Piovan (BIT:PVN) has had a great run on the share market with its stock up by a significant 22% over the last month. Given the company's impressive performance, we decided to study its financial indicators more closely as a company's financial health over the long-term usually dictates market outcomes. In this article, we decided to focus on Piovan's ROE.
Return on equity or ROE is a key measure used to assess how efficiently a company's management is utilizing the company's capital. In short, ROE shows the profit each dollar generates with respect to its shareholder investments.
How To Calculate Return On Equity?
The formula for ROE is:
Return on Equity = Net Profit (from continuing operations) ÷ Shareholders' Equity
So, based on the above formula, the ROE for Piovan is:
24% = €18m ÷ €73m (Based on the trailing twelve months to September 2020).
The 'return' is the profit over the last twelve months. That means that for every €1 worth of shareholders' equity, the company generated €0.24 in profit.
Why Is ROE Important For Earnings Growth?
Thus far, we have learned that ROE measures how efficiently a company is generating its profits. Based on how much of its profits the company chooses to reinvest or "retain", we are then able to evaluate a company's future ability to generate profits. Assuming everything else remains unchanged, the higher the ROE and profit retention, the higher the growth rate of a company compared to companies that don't necessarily bear these characteristics.
A Side By Side comparison of Piovan's Earnings Growth And 24% ROE
Firstly, we acknowledge that Piovan has a significantly high ROE. Second, a comparison with the average ROE reported by the industry of 6.2% also doesn't go unnoticed by us. Despite this, Piovan's five year net income growth was quite low averaging at only 3.9%. This is generally not the case as when a company has a high rate of return it should usually also have a high earnings growth rate. We reckon that a low growth, when returns are quite high could be the result of certain circumstances like low earnings retention or or poor allocation of capital.
Next, on comparing with the industry net income growth, we found that Piovan's growth is quite high when compared to the industry average growth of 3.0% in the same period, which is great to see.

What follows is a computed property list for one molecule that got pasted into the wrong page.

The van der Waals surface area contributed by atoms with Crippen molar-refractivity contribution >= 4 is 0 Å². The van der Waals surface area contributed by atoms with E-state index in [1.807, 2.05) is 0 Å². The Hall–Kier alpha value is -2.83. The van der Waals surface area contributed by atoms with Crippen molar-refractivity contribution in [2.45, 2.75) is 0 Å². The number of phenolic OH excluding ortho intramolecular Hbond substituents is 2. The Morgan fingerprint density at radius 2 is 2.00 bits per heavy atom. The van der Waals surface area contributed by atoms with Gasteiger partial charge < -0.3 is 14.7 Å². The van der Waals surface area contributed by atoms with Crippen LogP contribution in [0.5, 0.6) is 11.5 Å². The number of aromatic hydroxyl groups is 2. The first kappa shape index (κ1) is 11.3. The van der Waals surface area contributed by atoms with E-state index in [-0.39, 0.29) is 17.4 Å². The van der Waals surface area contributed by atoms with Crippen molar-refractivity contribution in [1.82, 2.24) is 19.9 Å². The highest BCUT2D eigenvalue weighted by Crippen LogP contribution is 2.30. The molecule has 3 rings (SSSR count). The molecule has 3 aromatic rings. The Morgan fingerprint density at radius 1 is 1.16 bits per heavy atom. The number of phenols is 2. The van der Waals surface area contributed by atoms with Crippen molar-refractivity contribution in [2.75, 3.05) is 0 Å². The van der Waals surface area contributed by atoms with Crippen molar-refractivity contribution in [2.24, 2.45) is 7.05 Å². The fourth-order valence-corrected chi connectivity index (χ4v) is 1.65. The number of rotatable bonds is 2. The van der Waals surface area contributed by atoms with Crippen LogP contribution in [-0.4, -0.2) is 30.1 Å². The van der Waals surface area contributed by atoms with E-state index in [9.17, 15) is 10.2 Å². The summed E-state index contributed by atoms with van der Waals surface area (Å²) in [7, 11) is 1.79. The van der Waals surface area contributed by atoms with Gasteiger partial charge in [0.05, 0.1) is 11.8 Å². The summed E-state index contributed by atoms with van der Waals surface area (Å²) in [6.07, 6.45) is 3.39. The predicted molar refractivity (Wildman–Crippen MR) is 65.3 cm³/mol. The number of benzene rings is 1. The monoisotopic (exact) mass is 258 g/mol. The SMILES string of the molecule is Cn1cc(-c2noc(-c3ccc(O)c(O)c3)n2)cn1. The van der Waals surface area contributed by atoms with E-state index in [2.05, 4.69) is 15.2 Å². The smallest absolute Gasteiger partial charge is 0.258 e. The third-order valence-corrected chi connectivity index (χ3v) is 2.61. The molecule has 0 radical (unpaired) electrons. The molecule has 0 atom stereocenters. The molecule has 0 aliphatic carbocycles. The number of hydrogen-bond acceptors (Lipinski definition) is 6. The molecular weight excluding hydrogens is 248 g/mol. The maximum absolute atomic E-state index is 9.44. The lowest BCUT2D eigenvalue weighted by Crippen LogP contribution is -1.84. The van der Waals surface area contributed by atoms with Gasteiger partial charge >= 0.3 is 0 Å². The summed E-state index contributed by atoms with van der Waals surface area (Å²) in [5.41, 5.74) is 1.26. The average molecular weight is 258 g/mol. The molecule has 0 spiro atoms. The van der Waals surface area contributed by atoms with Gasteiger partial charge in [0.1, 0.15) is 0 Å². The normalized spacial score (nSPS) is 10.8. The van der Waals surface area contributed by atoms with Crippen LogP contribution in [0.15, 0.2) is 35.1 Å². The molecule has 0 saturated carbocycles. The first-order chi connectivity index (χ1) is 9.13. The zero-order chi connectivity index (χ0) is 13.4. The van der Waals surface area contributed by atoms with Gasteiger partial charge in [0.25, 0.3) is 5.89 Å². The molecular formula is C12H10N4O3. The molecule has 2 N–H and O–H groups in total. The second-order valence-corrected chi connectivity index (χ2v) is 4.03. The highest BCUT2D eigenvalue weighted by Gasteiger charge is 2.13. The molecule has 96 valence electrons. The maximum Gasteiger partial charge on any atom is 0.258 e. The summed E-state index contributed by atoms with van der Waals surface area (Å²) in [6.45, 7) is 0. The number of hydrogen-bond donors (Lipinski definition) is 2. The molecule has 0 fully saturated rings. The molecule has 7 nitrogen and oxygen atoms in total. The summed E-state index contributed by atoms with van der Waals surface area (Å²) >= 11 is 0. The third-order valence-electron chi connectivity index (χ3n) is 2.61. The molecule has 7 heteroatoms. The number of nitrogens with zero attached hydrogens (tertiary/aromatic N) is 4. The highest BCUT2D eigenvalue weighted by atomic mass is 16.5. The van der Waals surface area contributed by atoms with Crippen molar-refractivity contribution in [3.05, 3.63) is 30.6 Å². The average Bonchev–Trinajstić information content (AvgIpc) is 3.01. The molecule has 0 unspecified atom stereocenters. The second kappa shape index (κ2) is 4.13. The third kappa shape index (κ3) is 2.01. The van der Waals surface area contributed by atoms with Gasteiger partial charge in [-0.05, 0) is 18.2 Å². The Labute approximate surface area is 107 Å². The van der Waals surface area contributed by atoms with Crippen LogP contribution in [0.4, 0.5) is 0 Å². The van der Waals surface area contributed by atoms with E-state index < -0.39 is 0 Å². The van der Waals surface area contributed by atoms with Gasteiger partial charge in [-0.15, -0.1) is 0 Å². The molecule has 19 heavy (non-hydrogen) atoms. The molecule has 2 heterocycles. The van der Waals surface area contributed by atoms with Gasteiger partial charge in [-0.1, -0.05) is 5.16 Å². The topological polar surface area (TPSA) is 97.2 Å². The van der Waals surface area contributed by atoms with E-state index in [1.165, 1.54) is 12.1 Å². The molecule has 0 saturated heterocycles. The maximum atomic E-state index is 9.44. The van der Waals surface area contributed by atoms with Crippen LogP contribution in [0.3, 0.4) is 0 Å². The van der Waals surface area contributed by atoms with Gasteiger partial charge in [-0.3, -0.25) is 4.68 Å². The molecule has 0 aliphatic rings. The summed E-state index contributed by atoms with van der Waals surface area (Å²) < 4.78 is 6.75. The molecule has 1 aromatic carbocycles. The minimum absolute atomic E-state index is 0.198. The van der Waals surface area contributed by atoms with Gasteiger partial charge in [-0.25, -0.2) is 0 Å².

Earnings growth is a huge factor in stock valuation. What investors need to determine next is if the expected earnings growth, or the lack of it, is already built into the share price. This then helps them determine if the stock is placed for a bright or bleak future. Is Piovan fairly valued compared to other companies? These 3 valuation measures might help you decide.
Is Piovan Using Its Retained Earnings Effectively?
Despite having a moderate three-year median payout ratio of 42% (implying that the company retains the remaining 58% of its income), Piovan's earnings growth was quite low. So there might be other factors at play here which could potentially be hampering growth. For example, the business has faced some headwinds.
Additionally, Piovan started paying a dividend only recently. So it looks like the management must have perceived that shareholders favor dividends over earnings growth. Our latest analyst data shows that the future payout ratio of the company is expected to rise to 52% over the next three years.
Overall, we are quite pleased with Piovan's performance. In particular, it's great to see that the company is investing heavily into its business and along with a high rate of return, that has resulted in a sizeable growth in its earnings. If the company continues to grow its earnings the way it has, that could have a positive impact on its share price given how earnings per share influence long-term share prices. Let's not forget, business risk is also one of the factors that affects the price of the stock. So this is also an important area that investors need to pay attention to before making a decision on any business. To know the 3 risks we have identified for Piovan visit our risks dashboard for free.
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This article by Simply Wall St is general in nature. It does not constitute a recommendation to buy or sell any stock, and does not take account of your objectives, or your financial situation. We aim to bring you long-term focused analysis driven by fundamental data. Note that our analysis may not factor in the latest price-sensitive company announcements or qualitative material. Simply Wall St has no position in any stocks mentioned.
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